With four-time champion Jeff Gordon set to take the wheel next week if Earnhardt isn’t cleared, Bowman is out of options for the rest of the year.
“The result will not show what a great job @AlexBRacing and the @nationwide88 gang did this weekend. Proud of them guys,” Earnhardt tweeted.
Brad Keselowski failed in his bid to win three races. He followed wins at Daytona International Speedway and Kentucky Speedway with a 15th-place finish on Sunday.

Team owner Rick Hendrick does not think the concussion symptoms that sidelined Earnhardt are career threatening. He hoped to have NASCAR’s most popular driver back in the car next week at the Brickyard.
Four-time NASCAR champion Jeff Gordon will come out of retirement and drive the 88 next week at Indianapolis Motor Speedway if Earnhardt does not return. Hendrick says Gordon will likely remain in the car should Earnhardt need an extended absence.
Earnhardt will have more tests early this week. Hendrick Motorsports will likely make a decision on Earnhardt’s availability on Wednesday.

Up next
Kyle Busch heads to the Brickyard as defending winner at Indianapolis Motor Speedway.


Africa Cup switch to winter sends a chill through European leagues

Updated 21 January 2020

Africa Cup switch to winter sends a chill through European leagues

  • High-profile African players playing in England include the Arsenal duo Pierre-Emerick Aubamayang of Gabon and Nicolas Pepe of Cote d’Ivoire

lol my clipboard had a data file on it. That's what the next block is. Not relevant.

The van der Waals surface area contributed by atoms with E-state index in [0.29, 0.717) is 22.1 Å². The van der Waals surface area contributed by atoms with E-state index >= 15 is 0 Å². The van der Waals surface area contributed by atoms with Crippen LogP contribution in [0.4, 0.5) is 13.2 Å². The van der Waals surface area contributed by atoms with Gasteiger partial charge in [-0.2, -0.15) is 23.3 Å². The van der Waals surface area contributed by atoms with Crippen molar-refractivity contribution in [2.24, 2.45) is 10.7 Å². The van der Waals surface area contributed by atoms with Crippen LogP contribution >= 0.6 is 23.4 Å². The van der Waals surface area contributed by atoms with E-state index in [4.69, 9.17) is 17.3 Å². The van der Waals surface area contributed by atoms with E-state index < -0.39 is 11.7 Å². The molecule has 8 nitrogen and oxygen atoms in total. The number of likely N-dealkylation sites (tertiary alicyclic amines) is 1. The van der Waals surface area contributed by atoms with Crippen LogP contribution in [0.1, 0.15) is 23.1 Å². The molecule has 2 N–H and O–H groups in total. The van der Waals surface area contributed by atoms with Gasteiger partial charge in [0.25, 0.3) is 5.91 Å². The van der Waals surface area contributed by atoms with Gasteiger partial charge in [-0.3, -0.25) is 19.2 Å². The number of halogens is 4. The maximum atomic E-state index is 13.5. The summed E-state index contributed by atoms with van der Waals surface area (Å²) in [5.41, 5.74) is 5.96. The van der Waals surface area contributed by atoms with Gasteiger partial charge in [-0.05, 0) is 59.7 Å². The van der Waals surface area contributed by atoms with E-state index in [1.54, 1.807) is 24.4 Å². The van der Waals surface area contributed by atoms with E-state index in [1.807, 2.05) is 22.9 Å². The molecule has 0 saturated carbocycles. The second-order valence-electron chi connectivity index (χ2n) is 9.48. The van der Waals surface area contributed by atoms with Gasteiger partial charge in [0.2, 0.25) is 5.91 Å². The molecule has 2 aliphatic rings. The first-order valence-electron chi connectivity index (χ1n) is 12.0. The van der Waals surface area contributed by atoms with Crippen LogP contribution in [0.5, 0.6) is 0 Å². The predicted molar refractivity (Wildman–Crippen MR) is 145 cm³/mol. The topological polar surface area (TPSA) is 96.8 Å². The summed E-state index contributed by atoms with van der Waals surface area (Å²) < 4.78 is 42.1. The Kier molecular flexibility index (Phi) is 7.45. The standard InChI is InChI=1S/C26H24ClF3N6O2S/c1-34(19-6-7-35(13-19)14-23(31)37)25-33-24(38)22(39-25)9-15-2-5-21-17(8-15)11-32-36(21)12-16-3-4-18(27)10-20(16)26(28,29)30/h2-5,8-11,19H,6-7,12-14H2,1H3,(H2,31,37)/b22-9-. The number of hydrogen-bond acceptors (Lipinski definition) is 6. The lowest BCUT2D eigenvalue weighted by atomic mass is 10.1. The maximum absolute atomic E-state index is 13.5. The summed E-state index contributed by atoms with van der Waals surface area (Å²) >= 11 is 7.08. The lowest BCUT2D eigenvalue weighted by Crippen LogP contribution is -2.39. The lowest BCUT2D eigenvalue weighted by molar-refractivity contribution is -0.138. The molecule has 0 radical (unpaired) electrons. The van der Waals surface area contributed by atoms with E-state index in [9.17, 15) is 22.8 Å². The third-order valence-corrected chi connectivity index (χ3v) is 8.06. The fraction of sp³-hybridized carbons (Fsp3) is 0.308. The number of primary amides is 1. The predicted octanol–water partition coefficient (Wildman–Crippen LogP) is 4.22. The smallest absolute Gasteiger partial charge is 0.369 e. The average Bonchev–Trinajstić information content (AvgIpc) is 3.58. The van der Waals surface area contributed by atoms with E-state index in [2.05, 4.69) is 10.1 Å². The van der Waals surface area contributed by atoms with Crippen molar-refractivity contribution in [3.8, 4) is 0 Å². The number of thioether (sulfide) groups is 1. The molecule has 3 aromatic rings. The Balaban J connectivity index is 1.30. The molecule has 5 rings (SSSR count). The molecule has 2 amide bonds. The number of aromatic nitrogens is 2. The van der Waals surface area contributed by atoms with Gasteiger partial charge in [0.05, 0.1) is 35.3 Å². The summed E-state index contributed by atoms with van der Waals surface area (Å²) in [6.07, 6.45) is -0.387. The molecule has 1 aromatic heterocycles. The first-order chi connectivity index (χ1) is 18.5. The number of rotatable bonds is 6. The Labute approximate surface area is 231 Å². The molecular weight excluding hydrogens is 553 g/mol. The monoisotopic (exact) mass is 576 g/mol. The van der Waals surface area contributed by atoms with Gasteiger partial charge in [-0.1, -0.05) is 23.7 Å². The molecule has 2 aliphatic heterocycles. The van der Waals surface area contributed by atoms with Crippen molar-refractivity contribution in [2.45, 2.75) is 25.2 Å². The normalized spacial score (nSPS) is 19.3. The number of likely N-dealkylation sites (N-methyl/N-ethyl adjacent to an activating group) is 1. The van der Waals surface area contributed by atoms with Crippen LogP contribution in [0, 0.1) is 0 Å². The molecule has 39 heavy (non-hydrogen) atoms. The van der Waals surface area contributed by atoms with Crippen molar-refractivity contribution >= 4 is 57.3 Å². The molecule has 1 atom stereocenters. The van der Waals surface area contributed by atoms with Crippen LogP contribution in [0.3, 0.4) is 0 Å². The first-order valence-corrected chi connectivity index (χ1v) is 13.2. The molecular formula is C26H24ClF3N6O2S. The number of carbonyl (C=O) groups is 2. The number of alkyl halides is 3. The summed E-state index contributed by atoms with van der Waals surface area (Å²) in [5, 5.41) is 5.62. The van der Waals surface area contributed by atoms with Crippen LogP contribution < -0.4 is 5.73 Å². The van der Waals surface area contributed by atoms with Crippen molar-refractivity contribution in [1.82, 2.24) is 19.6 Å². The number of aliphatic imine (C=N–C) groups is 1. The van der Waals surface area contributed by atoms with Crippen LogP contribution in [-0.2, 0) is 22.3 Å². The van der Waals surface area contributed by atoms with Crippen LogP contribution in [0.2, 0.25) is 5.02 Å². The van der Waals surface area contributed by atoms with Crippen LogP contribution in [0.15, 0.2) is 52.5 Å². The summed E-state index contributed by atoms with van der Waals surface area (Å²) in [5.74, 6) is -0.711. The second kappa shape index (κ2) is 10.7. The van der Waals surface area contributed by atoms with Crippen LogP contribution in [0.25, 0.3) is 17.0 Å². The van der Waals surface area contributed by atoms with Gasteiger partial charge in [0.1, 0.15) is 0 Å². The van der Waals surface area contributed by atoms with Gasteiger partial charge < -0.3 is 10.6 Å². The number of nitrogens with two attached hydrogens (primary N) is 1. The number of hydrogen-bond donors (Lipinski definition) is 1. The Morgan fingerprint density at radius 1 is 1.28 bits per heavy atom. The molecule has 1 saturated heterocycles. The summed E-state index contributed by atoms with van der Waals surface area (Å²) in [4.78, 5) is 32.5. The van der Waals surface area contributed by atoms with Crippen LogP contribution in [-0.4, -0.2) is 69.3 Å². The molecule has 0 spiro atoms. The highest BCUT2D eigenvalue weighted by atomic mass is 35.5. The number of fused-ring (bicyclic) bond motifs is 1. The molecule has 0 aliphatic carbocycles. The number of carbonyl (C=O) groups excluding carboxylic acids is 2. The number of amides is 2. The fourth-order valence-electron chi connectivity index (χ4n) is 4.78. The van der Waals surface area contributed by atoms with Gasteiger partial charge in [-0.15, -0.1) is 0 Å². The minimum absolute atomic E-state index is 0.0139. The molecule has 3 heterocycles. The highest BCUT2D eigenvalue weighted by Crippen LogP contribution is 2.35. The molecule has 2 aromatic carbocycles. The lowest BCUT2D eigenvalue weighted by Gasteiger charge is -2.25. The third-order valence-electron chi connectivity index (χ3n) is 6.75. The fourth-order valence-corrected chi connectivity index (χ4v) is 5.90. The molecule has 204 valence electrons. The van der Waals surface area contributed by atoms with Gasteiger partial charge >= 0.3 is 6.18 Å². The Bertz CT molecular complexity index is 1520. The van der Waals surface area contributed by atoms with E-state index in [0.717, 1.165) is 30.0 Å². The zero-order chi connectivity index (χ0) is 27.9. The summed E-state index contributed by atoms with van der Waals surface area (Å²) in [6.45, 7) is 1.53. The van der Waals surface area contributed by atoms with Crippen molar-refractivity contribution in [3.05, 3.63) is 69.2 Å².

CAIRO: There is little doubt that the switch by the Africa Cup of Nations from summer to winter competition will have a big impact on European competitions, with those at the top of the Premier League perhaps most affected.

The confederation confirmed that from 2021 when Cameroon will play host, the tournament will revert back to being played in January and February.

The tournament was moved to a June-July slot for last year’s edition in Egypt, which meant minimal disruption to the European domestic season. But plenty of Premier League managers will be left with problems this time next year, with several stars likely to leave for up to six weeks, including pre-tournament preparations.

Liverpool coach Jurgen Klopp appears to face the biggest headache given that two of his star attacking players, Mohamed Salah from Egypt and Sadio Mane from Senegal, both featured in the African tournament last summer and are almost certain to be involved in the 2021 competition in some capacity.

High-profile African players playing in England include the Arsenal duo Pierre-Emerick Aubamayang of Gabon and Nicolas Pepe of Cote d’Ivoire, while Manchester City will lose Riyad Mahrez should Algeria feature.